2003: Film in review

Tuesday, 24 February 2004 — 4:31pm | Capsule reviews, Film

Whenever reading year-end summaries, a lot of people seem to have this fetish for reverse enumeration. This only works some of the time, given that the best films of a given year are typically polar opposites in one respect or another. However, an impetus for a comparative ranking system still remains, for the purpose of honouring the very best pieces as being truly superior.

As a compromise, I will do this in tiers.

The oh-my-God-that-was-the-best-movie-ever! tier: Finding Nemo, The Return of the King. I openly admit to both these films bringing me to tears. In fact, I am proud of it. Both of them are pinnacles of modern cinema to be celebrated five, ten and a hundred years down the road. It should be noted, however, that the current theatrical edition of The Return of the King is subject to the same reservations as was the case with the two preceding instalments: the promise of a superior Extended cut on DVD. For this reason, it is impossible to weigh one of these two masterpieces over the other.

The heart-fluttering-in-love-and-excitement tier: Kill Bill Vol. 1, Down With Love, Lost In Translation. The first two – or one and a half, rather – are masterful emulations of style with note-perfect directorial precision, but on a more general level, are just oodles and oodles of pure fun at the movies. Both are celebrations of the art of cinema itself. Lost In Translation is a mood piece that, by some imperceptible magic woven by Sofia Coppola’s mad filmmaking skills, captures on a screen the exact feeling of being lost or just bored in a big foreign metropolis, and does so with admirable subtlety and grace. All three are worth treasuring, and while none of them will be right for everybody, they remain must-sees.

The also-pretty-good “honourable mentions” tier: Master and Commander, The Matrix Reloaded, Seabiscuit, American Splendor and X2: X-Men United. I will elaborate on my thoughts regarding Master and Commander and Seabiscuit in my hopefully-forthcoming Oscar analysis. Meanwhile, The Matrix Reloaded is the best of the trilogy (a view knowingly shared by few), and Splendor and X2 are the highlights of the post-Spider-Man renaissance of comics on film.

Then there are the slightly more special awards. Seeing as how there are no contenders for “Best Use of a Cow” this year, the conventional ones will have to do.

Biggest waste of my time: The League of Extraordinary Gentlemen, and this is why.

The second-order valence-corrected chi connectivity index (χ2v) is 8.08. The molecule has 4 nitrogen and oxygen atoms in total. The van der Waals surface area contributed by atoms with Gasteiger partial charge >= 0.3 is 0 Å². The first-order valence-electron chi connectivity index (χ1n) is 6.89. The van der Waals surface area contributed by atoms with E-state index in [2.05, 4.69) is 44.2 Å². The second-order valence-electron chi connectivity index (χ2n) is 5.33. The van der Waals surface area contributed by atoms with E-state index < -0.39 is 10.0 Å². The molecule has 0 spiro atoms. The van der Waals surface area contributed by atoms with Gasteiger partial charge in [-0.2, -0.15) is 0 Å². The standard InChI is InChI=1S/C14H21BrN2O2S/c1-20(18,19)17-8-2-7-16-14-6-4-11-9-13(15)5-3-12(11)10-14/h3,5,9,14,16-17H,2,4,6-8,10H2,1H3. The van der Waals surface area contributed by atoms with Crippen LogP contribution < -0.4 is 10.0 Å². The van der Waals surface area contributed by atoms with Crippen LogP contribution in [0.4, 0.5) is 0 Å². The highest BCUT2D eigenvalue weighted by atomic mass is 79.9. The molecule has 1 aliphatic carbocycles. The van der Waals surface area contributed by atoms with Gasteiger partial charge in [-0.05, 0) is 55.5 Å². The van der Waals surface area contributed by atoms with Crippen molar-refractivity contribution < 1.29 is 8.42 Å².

Most crushing disappointment: The Matrix Revolutions, which botched the resolution of pretty much every good idea in Reloaded. Somewhere along the line, the Wachowskis must have thought emulating Star Trek: Voyager was a good idea. Never has a promising multi-film saga devoured its own head with such enthusiasm.

Most improved: X2, which sets a new world record for an increase in quality from the first instalment of a major franchise to its sequel. Everything that was wrong with the first X-Men – and believe me, it was a lot – suddenly got up and fixed itself. I suspect super mutant powers at work here.

Most underrated: Down With Love, the most inventive and polished romantic comedy of the year (Lost In Translation does not quite fall into this category), disappeared from cinemas with only $20 million in the bank and a mixed audience reaction. Apparently, most people just didn’t get it.

Most overrated: This one is a tough call. It’s easy to pick out Mystic River or Cold Mountain, both heavily awarded yet not included in my favourites above, but at a basic level they are still very strong pieces with some of the best ensemble acting in recent memory. It is tempting to pick on The Last Samurai for being the lacklustre movie it is, but it was never that universally praised to begin with. If one reads through the movie reviews of 2003 pumped out by professional critics and amateur audiences alike, the film actually least deserving of the degree of praise it has received is the original Matrix.

More ranting and raving will be coming in short order, though there is an election forum to attend in half and hour, and I need to go prepare some loaded questions for the candidates.


submit to reddit

One rejoinder to “2003: Film in review”

Say something interesting: